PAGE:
If you do want to shift your middle grey point this is where the EI S-log function and a light meter comes into it's own, it's what it's designed for.
First something to understand about conventional camera gain, dynamic range and latitude. The latitude and sensitivity of the F3 is governed by the latitude and sensitivity of the sensor, which is about 13 stops. Different amounts of gain or different ISO's don't alter the cameras latitude, nor do they alter the actual sensitivity, only the amount of signal amplification. Changing the actual gain or ISO will change the dynamic range. Increasing the camera gain will reduce the dynamic range as something that is 100 IRE at 800 ISO would go into clipping if the actual camera gain was increased by 6db (taking the ISO to 1600) but the darkest object the camera can actually detect remains the same. Dark objects may appear brighter, but there is still a finite limit to how dark an object the camera can actually see.
EI S-log is different. Let's consider how it works. In EI S-Log mode the camera always actually outputs at 800 ISO from the A/B outputs. It is assumed that if your working with S-Log you will be recording using an external 10 bit recorder connected to the A/B outputs. 422 is OK, but you really, really need 10 bit for EI S-Log. At 800 ISO you have 6.5 stops of over exposure and 6.5 under when you shoot mid grey at 38 or expose conventionally with a light meter.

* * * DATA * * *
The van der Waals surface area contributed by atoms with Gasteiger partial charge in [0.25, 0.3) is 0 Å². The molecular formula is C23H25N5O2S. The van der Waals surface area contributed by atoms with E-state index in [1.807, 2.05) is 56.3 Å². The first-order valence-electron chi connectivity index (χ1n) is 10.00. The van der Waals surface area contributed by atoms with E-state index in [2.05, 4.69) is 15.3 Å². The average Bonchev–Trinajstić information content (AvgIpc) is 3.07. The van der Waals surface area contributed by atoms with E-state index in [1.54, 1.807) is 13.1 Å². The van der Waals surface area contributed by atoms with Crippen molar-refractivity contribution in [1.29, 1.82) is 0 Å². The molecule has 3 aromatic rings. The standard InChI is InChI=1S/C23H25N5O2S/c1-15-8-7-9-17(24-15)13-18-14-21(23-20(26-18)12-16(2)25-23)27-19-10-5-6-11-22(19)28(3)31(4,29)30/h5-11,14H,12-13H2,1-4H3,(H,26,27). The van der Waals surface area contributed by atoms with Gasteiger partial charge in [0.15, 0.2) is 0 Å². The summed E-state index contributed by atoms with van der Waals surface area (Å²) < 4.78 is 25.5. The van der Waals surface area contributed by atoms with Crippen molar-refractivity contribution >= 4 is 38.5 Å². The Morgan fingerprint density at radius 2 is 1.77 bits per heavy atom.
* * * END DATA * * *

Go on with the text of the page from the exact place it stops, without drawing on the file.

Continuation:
Now what happens when you set the camera to EI 1600? Realise that the camera will still output at 800 ISO over the A/B outputs to your external recorder, but also note that 6db gain (1 stop) is added to the monitor output and what you see on the LCD screen, so the monitor out and LCD image get brighter. As the cameras metering systems (zebras, spot meter, histogram) measure the signal on the monitor side these are also now offset by +6db or + 1 stop.
As the camera is set to EI 1600 we set our light meter to 1600 ISO. If we make no change to our lighting the light meter would tell us to stop down by one stop, compared to our original 800 ISO exposure.
Alternately, looking at the camera, when you switch on EI 1600 the picture gets brighter, your mid grey card would also become brighter by one stop, so If we use the cameras spot meter to expose our grey card at 38 again we would need to stop down the iris by one stop to return the grey card to 38 IRE(for the same light levels as we used for 800). So either way, whether exposing with a light meter or exposing using the cameras built in metering, when you go from EI 800 to EI 1600 for the correct exposure (under the same lighting) you would stop down the iris by one stop.